Everything is Awesome?

Everything is Awesome?

Monthly Outlook: May 2019  

You hear it everywhere – “Everything is Awesome!” GDP is up over 3%, earnings are up, employment is up. Stocks, bonds, gold, dollar, home prices – all up! Awesome! It’s a chicken in every pot! What could go wrong?  We’ll get to that. But first, let’s review April. U.S. stocks continued their 2019 rally with the Russell 3000 gaining another 3.9%. The strongest sectors are Technology and Utilities, an odd combination. Weakness is seen in Energy, Financials, and Healthcare. International stocks gained 2.7% with Europe and Emerging Markets doing better than Asia. Bonds marked time in April with flat results, down 0.1% for the month. Blending the markets for common allocations, the iFolios 75 benchmark was up 2.3% and the iFolios 85 benchmark was up 2.7%. We matched or slightly beat the benchmarks in May. So yeah, everything does seem awesome! We should also point out here that nearly every market that we follow is in an up-trend as we define it (rising and above its 200-day moving average). That’s our signal to remain fully invested and 100% positioned for growth. We’re doing that and have minimal cash balances in portfolios. What makes iFolios special is our equal focus on growth and protection.  We’re enjoying awesome uptrends, but we’ll stay vigilant for trend changes. 

What’s Beneath the Headlines?  

There’s always more to any story than the headlines suggest.  This time of year is known as “earnings season” as corporations report their quarterly earnings. Analysts seem to make a game of it, with bragging rights going to the analysts that guess closest to the actual results. On the other hand, companies try to steer the analysts and their guesses downward, so they can beat the forecast. Today, with about 80% of the S&P 500 companies reporting, the headline says “84% of companies beat estimates!” That sounds awesome! Clearly, the companies successfully convinced the analysts to lower their earnings expectations just enough so that 84% of them could beat them. But how good are earnings? If one bothers to look at the hard data provided by Standard & Poor’s (us.spindices.com) we can see that 1stquarter earnings for the S&P500 were $33.74/share compared to $33.02/share for the 1stquarter last year.  So, earnings are only up 2.1% year over year.  That’s growth, but slow growth.  That’s good, not awesome.  Looking deeper, we can see that analysts are predicting more slow growth for the 2ndand 3rdquarter which is reasonable. But for some reason, they’re predicting the 4thquarter of 2019 will be 39% higher than the 4thquarter of 2018.  Miraculous!  For all of 2019, analysts expect earnings to be 13% higher than 2018, yet we’re starting off the 1stquarter with just 2.1% growth. Something tells me that those company executives will lean on those analysts soon to lower their estimates! Similar kinds of sub-headlines data can be seen in other reports.  As a quick example, the headline report on 1stquarter GDP was that the economy is booming at 3.2%.  That truly is a strong number.  But 1.7% of the 3.2% was due to temporary gains from exports and build up of inventories ahead of any trade wars.  The employment report headline was strong stating that unemployment is down to decades-low 3.6%. Wow! But so is the labor participation rate, with only 60.6% of the U.S. population even counting as in the workforce.  You get the point – there’s always more to the story than we read in the headline.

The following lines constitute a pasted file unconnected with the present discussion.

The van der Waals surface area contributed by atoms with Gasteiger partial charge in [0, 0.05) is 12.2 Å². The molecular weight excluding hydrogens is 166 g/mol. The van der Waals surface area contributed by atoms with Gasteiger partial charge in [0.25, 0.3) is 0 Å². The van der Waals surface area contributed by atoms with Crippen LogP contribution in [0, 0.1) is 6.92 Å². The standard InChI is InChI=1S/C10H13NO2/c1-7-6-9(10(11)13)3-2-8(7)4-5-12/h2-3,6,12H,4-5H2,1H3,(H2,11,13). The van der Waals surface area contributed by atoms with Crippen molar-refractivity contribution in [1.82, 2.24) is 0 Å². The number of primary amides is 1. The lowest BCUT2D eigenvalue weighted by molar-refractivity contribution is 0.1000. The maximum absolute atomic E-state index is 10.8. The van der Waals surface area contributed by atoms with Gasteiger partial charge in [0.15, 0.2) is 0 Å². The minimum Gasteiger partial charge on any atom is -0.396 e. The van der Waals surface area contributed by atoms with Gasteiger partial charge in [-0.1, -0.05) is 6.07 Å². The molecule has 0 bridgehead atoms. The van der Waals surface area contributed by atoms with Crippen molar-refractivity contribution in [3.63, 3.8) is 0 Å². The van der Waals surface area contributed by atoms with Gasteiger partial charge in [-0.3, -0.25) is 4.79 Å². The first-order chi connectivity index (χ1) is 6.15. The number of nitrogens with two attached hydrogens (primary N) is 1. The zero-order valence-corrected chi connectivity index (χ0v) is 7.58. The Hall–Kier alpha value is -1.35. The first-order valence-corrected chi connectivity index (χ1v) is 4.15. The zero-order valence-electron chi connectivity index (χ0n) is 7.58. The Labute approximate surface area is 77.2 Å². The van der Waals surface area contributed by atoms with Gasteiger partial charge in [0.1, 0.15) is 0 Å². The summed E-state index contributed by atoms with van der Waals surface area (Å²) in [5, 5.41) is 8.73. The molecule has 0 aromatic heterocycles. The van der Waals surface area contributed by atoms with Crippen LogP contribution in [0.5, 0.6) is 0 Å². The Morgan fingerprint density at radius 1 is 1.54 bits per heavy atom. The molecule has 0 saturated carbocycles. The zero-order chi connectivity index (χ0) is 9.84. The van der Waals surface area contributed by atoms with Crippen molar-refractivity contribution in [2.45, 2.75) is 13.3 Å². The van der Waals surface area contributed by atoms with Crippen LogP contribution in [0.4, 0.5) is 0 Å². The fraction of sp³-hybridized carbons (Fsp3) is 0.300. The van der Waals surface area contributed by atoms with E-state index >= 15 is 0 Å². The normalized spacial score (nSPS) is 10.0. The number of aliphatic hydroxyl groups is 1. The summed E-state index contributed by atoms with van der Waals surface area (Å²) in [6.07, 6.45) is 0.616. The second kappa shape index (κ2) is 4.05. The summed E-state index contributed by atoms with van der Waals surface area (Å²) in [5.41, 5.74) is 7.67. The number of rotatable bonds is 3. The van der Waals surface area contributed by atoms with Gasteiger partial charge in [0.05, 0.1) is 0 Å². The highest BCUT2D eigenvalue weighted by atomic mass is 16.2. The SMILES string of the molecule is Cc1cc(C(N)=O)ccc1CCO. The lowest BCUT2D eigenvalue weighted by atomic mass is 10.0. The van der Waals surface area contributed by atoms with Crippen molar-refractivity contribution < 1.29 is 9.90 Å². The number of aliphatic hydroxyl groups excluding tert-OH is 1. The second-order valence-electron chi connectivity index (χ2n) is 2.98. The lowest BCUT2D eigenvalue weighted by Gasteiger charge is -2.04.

Valuations Remain Sky-High

Matching the headlines, stock market valuations are priced for awesome. We watch the most correlated metrics including Market Cap to GDP, P/E10, and NYSE Margin Debt. All remain at peak levels, about 2 standard deviations above average. We should remember markets can remain over-valued for months and even years so there’s no need to panic. But there are still a lot of unknowns in the world including how Brexit is resolved, whether there will be any China trade deal to re-engage global trade, and how politics unfold in the U.S. and other key elections around the world. Clearly, most economic data is good and markets are probably justified to be in rising up-trends. But maybe it’s prudent to temper our enthusiasm and at least be open to the idea that we could see some volatility as investors read beneath the headlines. 2019 is definitely starting off as a good year and we’re making money. If it’s not awesome, it’s at least good!